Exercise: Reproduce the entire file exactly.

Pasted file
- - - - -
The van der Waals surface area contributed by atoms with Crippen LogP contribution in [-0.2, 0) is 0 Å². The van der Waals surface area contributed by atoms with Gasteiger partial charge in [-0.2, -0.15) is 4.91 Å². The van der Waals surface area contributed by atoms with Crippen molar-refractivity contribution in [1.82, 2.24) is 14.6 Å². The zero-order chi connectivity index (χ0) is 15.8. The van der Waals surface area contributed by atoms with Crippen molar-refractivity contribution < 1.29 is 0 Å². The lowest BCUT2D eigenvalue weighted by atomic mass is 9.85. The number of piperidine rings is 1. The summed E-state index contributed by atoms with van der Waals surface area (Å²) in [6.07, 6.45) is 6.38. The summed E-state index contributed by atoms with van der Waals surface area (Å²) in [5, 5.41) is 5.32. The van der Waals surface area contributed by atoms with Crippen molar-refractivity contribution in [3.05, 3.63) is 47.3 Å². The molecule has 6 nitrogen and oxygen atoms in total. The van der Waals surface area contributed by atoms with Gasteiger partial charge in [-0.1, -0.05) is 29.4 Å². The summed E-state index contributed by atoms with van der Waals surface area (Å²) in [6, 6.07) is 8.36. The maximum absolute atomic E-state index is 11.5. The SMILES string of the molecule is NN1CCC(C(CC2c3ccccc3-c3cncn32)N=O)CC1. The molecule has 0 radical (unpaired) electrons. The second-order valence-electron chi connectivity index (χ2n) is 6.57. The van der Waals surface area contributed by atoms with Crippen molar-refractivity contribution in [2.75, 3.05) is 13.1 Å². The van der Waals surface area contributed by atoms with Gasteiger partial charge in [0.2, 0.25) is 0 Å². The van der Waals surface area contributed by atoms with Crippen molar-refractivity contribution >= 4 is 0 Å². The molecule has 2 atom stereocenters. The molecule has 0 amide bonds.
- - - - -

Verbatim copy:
The van der Waals surface area contributed by atoms with Crippen LogP contribution in [-0.2, 0) is 0 Å². The van der Waals surface area contributed by atoms with Gasteiger partial charge in [-0.2, -0.15) is 4.91 Å². The van der Waals surface area contributed by atoms with Crippen molar-refractivity contribution in [1.82, 2.24) is 14.6 Å². The zero-order chi connectivity index (χ0) is 15.8. The van der Waals surface area contributed by atoms with Crippen molar-refractivity contribution < 1.29 is 0 Å². The lowest BCUT2D eigenvalue weighted by atomic mass is 9.85. The number of piperidine rings is 1. The summed E-state index contributed by atoms with van der Waals surface area (Å²) in [6.07, 6.45) is 6.38. The summed E-state index contributed by atoms with van der Waals surface area (Å²) in [5, 5.41) is 5.32. The van der Waals surface area contributed by atoms with Crippen molar-refractivity contribution in [3.05, 3.63) is 47.3 Å². The molecule has 6 nitrogen and oxygen atoms in total. The van der Waals surface area contributed by atoms with Gasteiger partial charge in [-0.1, -0.05) is 29.4 Å². The summed E-state index contributed by atoms with van der Waals surface area (Å²) in [6, 6.07) is 8.36. The maximum absolute atomic E-state index is 11.5. The SMILES string of the molecule is NN1CCC(C(CC2c3ccccc3-c3cncn32)N=O)CC1. The molecule has 0 radical (unpaired) electrons. The second-order valence-electron chi connectivity index (χ2n) is 6.57. The van der Waals surface area contributed by atoms with Crippen molar-refractivity contribution in [2.75, 3.05) is 13.1 Å². The van der Waals surface area contributed by atoms with Gasteiger partial charge in [0.2, 0.25) is 0 Å². The van der Waals surface area contributed by atoms with Crippen molar-refractivity contribution >= 4 is 0 Å². The molecule has 2 atom stereocenters. The molecule has 0 amide bonds.